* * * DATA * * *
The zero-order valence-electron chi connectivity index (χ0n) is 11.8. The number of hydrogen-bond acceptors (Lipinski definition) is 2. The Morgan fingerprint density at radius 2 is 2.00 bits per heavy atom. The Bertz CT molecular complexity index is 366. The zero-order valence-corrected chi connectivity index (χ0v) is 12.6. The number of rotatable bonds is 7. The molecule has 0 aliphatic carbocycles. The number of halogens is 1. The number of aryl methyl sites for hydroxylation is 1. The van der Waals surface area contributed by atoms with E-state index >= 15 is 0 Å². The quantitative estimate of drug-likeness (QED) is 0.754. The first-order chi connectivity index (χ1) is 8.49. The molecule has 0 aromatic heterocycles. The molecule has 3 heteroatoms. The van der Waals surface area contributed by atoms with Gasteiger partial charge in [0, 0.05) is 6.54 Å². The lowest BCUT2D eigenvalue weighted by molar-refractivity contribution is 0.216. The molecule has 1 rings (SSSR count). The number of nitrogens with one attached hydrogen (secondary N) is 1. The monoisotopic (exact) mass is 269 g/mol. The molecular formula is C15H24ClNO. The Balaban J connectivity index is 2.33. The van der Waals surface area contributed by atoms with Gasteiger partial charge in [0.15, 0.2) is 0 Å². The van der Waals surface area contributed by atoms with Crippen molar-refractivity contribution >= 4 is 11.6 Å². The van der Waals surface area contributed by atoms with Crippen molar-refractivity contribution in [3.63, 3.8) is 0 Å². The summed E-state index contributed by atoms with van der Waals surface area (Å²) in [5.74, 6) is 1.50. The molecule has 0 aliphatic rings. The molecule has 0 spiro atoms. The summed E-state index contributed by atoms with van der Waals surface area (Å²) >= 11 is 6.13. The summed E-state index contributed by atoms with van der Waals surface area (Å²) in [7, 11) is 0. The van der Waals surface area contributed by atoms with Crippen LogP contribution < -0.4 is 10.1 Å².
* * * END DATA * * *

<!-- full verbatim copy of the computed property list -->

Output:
The zero-order valence-electron chi connectivity index (χ0n) is 11.8. The number of hydrogen-bond acceptors (Lipinski definition) is 2. The Morgan fingerprint density at radius 2 is 2.00 bits per heavy atom. The Bertz CT molecular complexity index is 366. The zero-order valence-corrected chi connectivity index (χ0v) is 12.6. The number of rotatable bonds is 7. The molecule has 0 aliphatic carbocycles. The number of halogens is 1. The number of aryl methyl sites for hydroxylation is 1. The van der Waals surface area contributed by atoms with E-state index >= 15 is 0 Å². The quantitative estimate of drug-likeness (QED) is 0.754. The first-order chi connectivity index (χ1) is 8.49. The molecule has 0 aromatic heterocycles. The molecule has 3 heteroatoms. The van der Waals surface area contributed by atoms with Gasteiger partial charge in [0, 0.05) is 6.54 Å². The lowest BCUT2D eigenvalue weighted by molar-refractivity contribution is 0.216. The molecule has 1 rings (SSSR count). The number of nitrogens with one attached hydrogen (secondary N) is 1. The monoisotopic (exact) mass is 269 g/mol. The molecular formula is C15H24ClNO. The Balaban J connectivity index is 2.33. The van der Waals surface area contributed by atoms with Gasteiger partial charge in [0.15, 0.2) is 0 Å². The van der Waals surface area contributed by atoms with Crippen molar-refractivity contribution >= 4 is 11.6 Å². The van der Waals surface area contributed by atoms with Crippen molar-refractivity contribution in [3.63, 3.8) is 0 Å². The summed E-state index contributed by atoms with van der Waals surface area (Å²) in [5.74, 6) is 1.50. The molecule has 0 aliphatic rings. The molecule has 0 spiro atoms. The summed E-state index contributed by atoms with van der Waals surface area (Å²) >= 11 is 6.13. The summed E-state index contributed by atoms with van der Waals surface area (Å²) in [7, 11) is 0. The van der Waals surface area contributed by atoms with Crippen LogP contribution < -0.4 is 10.1 Å².